Wednesday, May 28, 2014

Houston's ERO approved by city council on 11-6 vote

ThinkProgress was first, Tweeting out their story moments after the vote was final.

After many hours of testimony from over 200 speakers, the Houston City Council voted 11-6 to approve the Equal Rights Ordinance, which creates nondiscrimination protections for many classes, including sexual orientation and gender identity. Houston was one of the only large cities in the country that had no municipal nondiscrimination policy.

It was not without exchanged threats of electoral retaliation, ridiculous statements by those in opposition, and many other dramatic and absurd moments.

During the debate, supporters of the bill spoke to alliances across groups, noting how the ordinance would protect following identity classifications: sex, race, color, ethnicity, national origin, age, familial status, military status, religion, disability, sexual orientation, genetic information, gender identity, and pregnancy. Opponents argued that the protections would impose on religious beliefs, forcing individuals to violate their own religious beliefs by serving, as an example, a marrying same-sex couple. They also asked that the ordinance be put to a city-wide vote instead of being approved by the Council.

CM Michael Kubosh -- whom I recently praised as a reasonable man -- reverted to social conservative form.  He backtracked on his statement that God had placed him on council to vote against the ordinance, he declared his ignorance on the difference between sexual orientation and gender identity, and generally disgraced himself.  He was one of the six 'no' votes.  The remaining five dissenters were Brenda Stardig, Dave Martin, Oliver Pennington, Jack Christie, and in the day's most shameful profile in cowardice, Dwight Boykins.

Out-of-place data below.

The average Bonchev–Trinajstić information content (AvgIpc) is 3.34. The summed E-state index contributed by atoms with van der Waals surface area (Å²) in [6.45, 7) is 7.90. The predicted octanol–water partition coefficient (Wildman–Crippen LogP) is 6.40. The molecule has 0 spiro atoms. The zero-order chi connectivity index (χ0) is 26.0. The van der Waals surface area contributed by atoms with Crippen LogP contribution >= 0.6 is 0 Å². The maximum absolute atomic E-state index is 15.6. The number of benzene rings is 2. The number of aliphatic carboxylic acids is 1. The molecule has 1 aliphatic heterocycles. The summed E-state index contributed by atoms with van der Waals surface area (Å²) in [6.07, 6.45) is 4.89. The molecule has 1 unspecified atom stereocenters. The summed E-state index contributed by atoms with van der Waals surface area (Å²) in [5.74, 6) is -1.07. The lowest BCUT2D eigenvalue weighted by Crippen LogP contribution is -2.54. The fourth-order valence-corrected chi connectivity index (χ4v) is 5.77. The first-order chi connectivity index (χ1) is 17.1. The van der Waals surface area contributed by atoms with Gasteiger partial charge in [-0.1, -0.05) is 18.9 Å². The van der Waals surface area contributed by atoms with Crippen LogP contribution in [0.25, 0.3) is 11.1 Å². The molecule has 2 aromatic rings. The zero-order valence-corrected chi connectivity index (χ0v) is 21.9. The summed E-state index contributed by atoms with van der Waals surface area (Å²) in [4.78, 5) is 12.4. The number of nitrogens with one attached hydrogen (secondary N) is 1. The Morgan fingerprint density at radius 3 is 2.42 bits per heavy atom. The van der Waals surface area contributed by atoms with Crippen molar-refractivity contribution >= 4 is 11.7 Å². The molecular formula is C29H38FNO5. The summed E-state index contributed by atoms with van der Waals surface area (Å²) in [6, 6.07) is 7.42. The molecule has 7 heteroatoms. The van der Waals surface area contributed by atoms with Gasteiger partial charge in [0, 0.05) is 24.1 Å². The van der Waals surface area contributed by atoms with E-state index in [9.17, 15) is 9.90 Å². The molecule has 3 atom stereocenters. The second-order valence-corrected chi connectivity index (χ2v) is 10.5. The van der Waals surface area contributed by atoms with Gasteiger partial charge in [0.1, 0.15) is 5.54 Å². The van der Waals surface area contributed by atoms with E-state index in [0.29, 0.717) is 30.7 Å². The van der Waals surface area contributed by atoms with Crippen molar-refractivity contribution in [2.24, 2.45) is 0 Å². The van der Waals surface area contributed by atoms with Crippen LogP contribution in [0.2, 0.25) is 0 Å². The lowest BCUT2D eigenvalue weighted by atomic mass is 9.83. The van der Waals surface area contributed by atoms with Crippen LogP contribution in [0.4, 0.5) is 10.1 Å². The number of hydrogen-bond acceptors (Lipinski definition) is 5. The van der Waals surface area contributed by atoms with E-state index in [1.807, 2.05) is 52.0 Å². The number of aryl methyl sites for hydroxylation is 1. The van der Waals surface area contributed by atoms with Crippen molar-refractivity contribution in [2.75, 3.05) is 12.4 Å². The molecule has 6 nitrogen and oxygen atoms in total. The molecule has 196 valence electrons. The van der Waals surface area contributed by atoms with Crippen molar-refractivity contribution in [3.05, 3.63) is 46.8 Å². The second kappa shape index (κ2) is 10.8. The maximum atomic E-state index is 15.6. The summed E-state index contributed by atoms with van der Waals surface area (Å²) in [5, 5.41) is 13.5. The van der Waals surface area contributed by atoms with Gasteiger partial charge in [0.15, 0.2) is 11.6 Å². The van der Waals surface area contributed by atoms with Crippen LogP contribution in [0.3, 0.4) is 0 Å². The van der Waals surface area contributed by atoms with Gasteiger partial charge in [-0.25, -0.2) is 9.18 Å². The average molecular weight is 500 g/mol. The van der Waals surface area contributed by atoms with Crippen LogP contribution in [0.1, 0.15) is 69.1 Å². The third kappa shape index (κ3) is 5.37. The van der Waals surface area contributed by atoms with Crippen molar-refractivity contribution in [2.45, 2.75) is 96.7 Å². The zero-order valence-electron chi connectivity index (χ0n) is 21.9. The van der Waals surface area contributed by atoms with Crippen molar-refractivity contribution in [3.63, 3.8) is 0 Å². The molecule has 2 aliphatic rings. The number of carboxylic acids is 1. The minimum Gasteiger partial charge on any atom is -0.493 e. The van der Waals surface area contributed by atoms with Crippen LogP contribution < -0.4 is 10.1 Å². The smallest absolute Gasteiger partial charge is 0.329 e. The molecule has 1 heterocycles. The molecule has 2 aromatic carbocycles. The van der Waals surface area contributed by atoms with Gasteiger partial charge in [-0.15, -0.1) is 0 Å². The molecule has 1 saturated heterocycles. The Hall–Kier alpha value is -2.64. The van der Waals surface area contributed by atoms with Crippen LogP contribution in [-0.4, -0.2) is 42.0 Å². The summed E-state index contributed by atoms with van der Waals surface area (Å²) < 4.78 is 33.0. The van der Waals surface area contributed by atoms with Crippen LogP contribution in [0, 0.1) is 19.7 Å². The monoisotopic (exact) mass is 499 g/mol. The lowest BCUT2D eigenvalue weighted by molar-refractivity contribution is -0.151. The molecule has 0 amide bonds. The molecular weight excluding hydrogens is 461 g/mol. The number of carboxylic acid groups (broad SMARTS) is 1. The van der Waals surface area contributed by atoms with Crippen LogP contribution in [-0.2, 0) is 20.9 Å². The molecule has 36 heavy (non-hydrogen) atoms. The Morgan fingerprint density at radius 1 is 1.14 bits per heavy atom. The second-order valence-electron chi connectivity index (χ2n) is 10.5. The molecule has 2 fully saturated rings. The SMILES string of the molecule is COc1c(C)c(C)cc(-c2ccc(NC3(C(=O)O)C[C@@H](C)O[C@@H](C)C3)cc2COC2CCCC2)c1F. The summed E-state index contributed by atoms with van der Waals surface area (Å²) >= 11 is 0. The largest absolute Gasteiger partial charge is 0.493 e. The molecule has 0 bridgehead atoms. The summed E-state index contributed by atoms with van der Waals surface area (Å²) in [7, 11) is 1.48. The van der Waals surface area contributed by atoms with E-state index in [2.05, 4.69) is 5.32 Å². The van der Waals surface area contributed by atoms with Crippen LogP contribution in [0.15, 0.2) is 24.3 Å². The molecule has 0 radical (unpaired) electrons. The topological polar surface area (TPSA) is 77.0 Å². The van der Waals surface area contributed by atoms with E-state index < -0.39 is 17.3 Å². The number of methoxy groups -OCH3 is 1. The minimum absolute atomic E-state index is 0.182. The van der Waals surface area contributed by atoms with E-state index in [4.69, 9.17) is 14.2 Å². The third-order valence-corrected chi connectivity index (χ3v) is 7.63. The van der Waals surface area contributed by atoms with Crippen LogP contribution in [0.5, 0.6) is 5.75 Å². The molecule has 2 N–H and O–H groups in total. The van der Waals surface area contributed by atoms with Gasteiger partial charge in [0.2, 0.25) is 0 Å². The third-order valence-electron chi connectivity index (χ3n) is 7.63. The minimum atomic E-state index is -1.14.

I'll add some other reactions in later updates.

Update:  Boykins, the lone Democrat among the noes, used the two-week hiatus to let the African American pastors and their shared constituents scare him away from voting for equality.  By contrast, council members Jerry Davis and Larry Green were steadfast in turning back the forces of hate.  Both men said their re-election bids would be heartily challenged if they voted in favor of the ordinance; Davis quoted Malcolm X, while Green noted there are some things "bigger than myself".




These men get it.  You're elected to public office to serve all of the people, and not just the will of the majority of those who voted for you.  If doing the right thing means you lose the next election, that's how politics works sometimes.

What courage is required to vote 'no' on another person's civil rights?  To vote against a city ordinance that says we won't treat some people as less human than we do others?  When the only semi-rational justification boils down to "I'm afraid I might burn in hell"?

Yesterday at City Hall was nut-cutting time for a few people, and they didn't pass the test.

Update: Hair Balls recorded some of the reactions outside council chambers, which were about as Fellini-esque as it gets.  Not just in Houston, but anywhere in the world.

2 comments:

Katy Anders said...

Kubosh's reasoning for his no vote late in the evening - that his constituents' fears about bathrooms were irrational but had swayed him anyway - was possibly the WORST argument I've ever heard for a vote.

Of course, he also said he hopes gay people in his district won't hold it against him that he voted to allow businesses to refuse service to them.

What a disaster of a speech.

PDiddie said...

Kubosh is just a shaking, quivering, conservative cis male. He is so terrified of the wrath of God and Republican voters -- and not necessarily in that order, as you say -- that he didn't know whether to shit himself or go blind yesterday. So he did both.

I can excuse that behavior coming from him much easier than I can from Dwight Boykins.